MEPs have now returned to Brussels with many important challenges to face. Here are my priorities for weeks and months ahead.
My major focus for this autumn and winter is going to be working hard to crack down on tax evasion and aggressive tax avoidance. In particular, I have been chosen as one of two MEPs - the other is from the centre-right European People's Party - to propose changes in the law that will put an end to the awful practices that were revealed by last year's 'Lux Leaks' scandal. These proposals are aimed at cracking down on the situation where multinational companies are able to get away with paying almost no corporation tax. The report will be voted on in December, and then sent to the civil servants in the European Commission. They have to turn our proposals into legislation, or else be summoned before Parliament and explain why they are not going to.
As I have been preparing my report, I have informed by my role as a member of the Parliament's Special Committee on corporate tax, which was set up in response to 'Lux Leaks', in order to get to the bottom of exactly what had been going on. Before the summer the Special Committee interrogated a number of companies about their tax behaviour, and interviewed journalists, whistleblowers, academics, finance ministers and activists to find out what they think needs to be done to stop tax fiddling. I went on visits to Luxembourg and Belgium with the Special Committee, and met Margaret Hodge MP and others in the UK to talk about what we should do. The Committee will produce a report on everything that we learned from those hearings and visits, and that report will be voted on just before mine - in November. So by this Christmas we should have both broad and specific measures agreed across Europe, to stamp out tax fiddling once and for all.
Obviously this summer has been horrendous for all those affected by Operation Stack, which brought businesses, holidaymakers and residents' lives to a standstill in Kent for weeks on end. Operation Stack demonstrated how the UK government must start working much earlier with other European governments to deal with the big challenges we face as a country. When I visited Calais this summer, it was clear that new security arrangements were only then being put in place- after nine people had died trying to get access to the tunnel. The British government should have spoken to its French counterpart much earlier. This week, and I am sure in the weeks and months to come, I will be urging the UK government to genuinely work with other countries in Europe to deal with big cross-border issues like those which arose this summer. Indeed, this week in Strasbourg we will be voting on whether to support those countries that want to work more closely together to deal with the refugee crisis. The UK government must help rather than hinder this process. While some of the shocking images we saw last week have helped stir Cameron into minor action, ultimately we need a European consensus to find a lasting solution to the refugee crisis.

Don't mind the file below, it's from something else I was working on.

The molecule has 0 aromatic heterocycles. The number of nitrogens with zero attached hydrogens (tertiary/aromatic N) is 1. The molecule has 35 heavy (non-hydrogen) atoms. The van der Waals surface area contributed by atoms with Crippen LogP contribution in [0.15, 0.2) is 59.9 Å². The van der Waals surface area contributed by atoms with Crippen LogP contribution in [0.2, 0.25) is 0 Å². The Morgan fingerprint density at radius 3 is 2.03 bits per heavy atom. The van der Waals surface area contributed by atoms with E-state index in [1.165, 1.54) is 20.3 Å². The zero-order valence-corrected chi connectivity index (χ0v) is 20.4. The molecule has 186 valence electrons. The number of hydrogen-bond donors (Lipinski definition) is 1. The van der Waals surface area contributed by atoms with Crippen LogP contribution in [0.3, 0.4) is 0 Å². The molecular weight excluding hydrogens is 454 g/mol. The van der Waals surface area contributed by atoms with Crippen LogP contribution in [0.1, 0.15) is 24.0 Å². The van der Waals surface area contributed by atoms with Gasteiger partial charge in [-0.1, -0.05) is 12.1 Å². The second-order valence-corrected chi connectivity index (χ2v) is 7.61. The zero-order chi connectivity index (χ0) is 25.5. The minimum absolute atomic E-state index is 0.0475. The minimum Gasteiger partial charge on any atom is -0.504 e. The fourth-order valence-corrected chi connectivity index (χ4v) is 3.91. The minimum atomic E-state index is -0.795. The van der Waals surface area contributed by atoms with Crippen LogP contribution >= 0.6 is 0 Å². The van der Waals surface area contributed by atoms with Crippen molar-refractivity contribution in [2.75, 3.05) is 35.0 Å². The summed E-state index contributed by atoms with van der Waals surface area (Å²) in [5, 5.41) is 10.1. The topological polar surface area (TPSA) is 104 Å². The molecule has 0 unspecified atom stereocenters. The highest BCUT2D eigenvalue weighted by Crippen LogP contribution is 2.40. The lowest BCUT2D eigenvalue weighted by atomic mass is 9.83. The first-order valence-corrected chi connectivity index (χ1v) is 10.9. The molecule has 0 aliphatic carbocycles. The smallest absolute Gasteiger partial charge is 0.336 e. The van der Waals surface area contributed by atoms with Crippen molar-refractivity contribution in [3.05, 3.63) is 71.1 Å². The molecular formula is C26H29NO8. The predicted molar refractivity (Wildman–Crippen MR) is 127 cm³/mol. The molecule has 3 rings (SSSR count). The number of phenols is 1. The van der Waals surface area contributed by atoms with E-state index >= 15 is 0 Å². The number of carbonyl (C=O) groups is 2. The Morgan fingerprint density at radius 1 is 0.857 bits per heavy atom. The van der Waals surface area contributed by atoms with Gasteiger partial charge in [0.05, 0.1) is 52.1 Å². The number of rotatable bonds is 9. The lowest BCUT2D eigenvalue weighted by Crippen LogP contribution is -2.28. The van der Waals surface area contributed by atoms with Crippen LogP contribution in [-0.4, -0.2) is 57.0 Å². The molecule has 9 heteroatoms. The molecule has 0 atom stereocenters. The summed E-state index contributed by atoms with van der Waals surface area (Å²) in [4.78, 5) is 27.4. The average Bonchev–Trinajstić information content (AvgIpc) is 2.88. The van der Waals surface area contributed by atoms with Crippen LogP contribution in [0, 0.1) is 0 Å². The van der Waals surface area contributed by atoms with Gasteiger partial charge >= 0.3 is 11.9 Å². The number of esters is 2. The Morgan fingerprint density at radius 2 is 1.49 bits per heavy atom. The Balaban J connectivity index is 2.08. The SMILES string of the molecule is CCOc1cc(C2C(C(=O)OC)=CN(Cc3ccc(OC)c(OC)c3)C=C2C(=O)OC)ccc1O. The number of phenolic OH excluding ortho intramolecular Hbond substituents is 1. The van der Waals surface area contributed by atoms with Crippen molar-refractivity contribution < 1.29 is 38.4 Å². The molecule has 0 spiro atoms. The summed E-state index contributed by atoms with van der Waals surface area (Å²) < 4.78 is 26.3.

This week the parliament will also be voting on a ban on animal cloning and the import of all associated products derived from cloned animals or their descendants. I will be voting strongly in favour of this ban and hope that it will send a clear message across the EU that we must do more to protect animal welfare. I will also be voting in favour of toughening up the existing ban on seal products throughout Europe, and will continue this year to keep the pressure up for the protection of animals in Britain and across Europe.
I will also be continuing my work to try and make sure that legislation on financial services in Europe promotes growth and stability. Since I was elected last year I have had responsibility for my group (the Socialists and Democrats) for making sure that those measures implementing new laws on financial services passed following the financial crisis, actually deliver what they are meant to. This is a constant battle with lots of different interests and points of view trying to water down or, sometimes, over-complicate implementing measures. Politicians all too often take their eye off the ball once legislation is passed, but the devil is often in the detail when implementing measures are put in place. I will keep working hard to make sure that new European financial services legislation genuinely puts economic growth and consumer interests first. In particular, I will continue to try and make sure that new rules stopping harmful commodity speculation are maintained, that insider trading is properly outlawed, and that those purchasing financial products get proper information about their costs, amongst other things.
Finally, I will also be working with colleagues to argue the case for local businesses in the EU. In particular, I have been working with small cider producers to ensure that they can keep their exemption from paying duty, which is currently threatened by the European Commission. We have been urging the UK government to use its voice on this issue, and will keep doing so, as well as helping cider producers to contact the European Commission to express their concerns about the change and hopefully get it overturned. The new VAT system for digital services also continues to pose problems for small businesses. Although I was pleased that the European Commission listened to us and says it will introduce a threshold so some businesses don't have to conform with the new system, we still don't have a timetable for this threshold to be introduced. I'll keep pushing until we get concrete information on this issue.
As ever I will also be trying to visit as many constituents, businesses and organisations as I can in the South East, but that is a quick summary of what I'll be trying to do in the Parliament. Please let me know if you have any comments on these priorities, as I would be delighted to hear them!